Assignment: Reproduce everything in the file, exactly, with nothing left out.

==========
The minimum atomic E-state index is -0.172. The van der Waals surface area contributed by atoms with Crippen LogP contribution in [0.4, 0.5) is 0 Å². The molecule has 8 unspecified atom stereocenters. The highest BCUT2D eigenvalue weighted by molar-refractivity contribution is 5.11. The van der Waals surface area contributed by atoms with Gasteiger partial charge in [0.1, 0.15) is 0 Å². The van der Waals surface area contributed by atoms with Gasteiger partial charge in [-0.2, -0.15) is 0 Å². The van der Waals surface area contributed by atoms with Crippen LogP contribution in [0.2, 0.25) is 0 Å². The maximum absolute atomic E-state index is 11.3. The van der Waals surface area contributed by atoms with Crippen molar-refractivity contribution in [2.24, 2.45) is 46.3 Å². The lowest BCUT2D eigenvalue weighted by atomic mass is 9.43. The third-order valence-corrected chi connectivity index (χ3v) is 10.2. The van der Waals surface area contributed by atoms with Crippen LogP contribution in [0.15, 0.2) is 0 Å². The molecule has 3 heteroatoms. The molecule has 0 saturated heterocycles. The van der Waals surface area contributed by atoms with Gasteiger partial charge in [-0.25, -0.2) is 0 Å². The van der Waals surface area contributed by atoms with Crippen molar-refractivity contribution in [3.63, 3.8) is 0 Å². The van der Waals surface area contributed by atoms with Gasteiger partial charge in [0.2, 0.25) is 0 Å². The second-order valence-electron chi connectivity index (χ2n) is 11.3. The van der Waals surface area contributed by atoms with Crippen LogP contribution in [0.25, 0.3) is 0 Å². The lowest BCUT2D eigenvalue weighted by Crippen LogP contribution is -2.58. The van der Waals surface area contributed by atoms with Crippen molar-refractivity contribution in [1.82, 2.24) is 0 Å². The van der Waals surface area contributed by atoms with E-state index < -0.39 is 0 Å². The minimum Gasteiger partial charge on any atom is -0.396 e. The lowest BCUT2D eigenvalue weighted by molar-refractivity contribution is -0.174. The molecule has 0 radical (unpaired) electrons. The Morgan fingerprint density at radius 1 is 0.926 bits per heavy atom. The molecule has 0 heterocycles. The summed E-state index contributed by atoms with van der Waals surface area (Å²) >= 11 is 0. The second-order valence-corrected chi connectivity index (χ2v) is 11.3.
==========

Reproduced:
The minimum atomic E-state index is -0.172. The van der Waals surface area contributed by atoms with Crippen LogP contribution in [0.4, 0.5) is 0 Å². The molecule has 8 unspecified atom stereocenters. The highest BCUT2D eigenvalue weighted by molar-refractivity contribution is 5.11. The van der Waals surface area contributed by atoms with Gasteiger partial charge in [0.1, 0.15) is 0 Å². The van der Waals surface area contributed by atoms with Gasteiger partial charge in [-0.2, -0.15) is 0 Å². The van der Waals surface area contributed by atoms with Crippen LogP contribution in [0.2, 0.25) is 0 Å². The maximum absolute atomic E-state index is 11.3. The van der Waals surface area contributed by atoms with Crippen molar-refractivity contribution in [2.24, 2.45) is 46.3 Å². The lowest BCUT2D eigenvalue weighted by atomic mass is 9.43. The third-order valence-corrected chi connectivity index (χ3v) is 10.2. The van der Waals surface area contributed by atoms with Crippen LogP contribution in [0.15, 0.2) is 0 Å². The molecule has 3 heteroatoms. The molecule has 0 saturated heterocycles. The van der Waals surface area contributed by atoms with Gasteiger partial charge in [-0.25, -0.2) is 0 Å². The van der Waals surface area contributed by atoms with Crippen molar-refractivity contribution in [3.63, 3.8) is 0 Å². The van der Waals surface area contributed by atoms with Gasteiger partial charge in [0.2, 0.25) is 0 Å². The second-order valence-electron chi connectivity index (χ2n) is 11.3. The van der Waals surface area contributed by atoms with Crippen LogP contribution in [0.25, 0.3) is 0 Å². The lowest BCUT2D eigenvalue weighted by Crippen LogP contribution is -2.58. The van der Waals surface area contributed by atoms with Crippen molar-refractivity contribution in [1.82, 2.24) is 0 Å². The van der Waals surface area contributed by atoms with E-state index < -0.39 is 0 Å². The minimum Gasteiger partial charge on any atom is -0.396 e. The lowest BCUT2D eigenvalue weighted by molar-refractivity contribution is -0.174. The molecule has 0 radical (unpaired) electrons. The Morgan fingerprint density at radius 1 is 0.926 bits per heavy atom. The molecule has 0 heterocycles. The summed E-state index contributed by atoms with van der Waals surface area (Å²) >= 11 is 0. The second-order valence-corrected chi connectivity index (χ2v) is 11.3.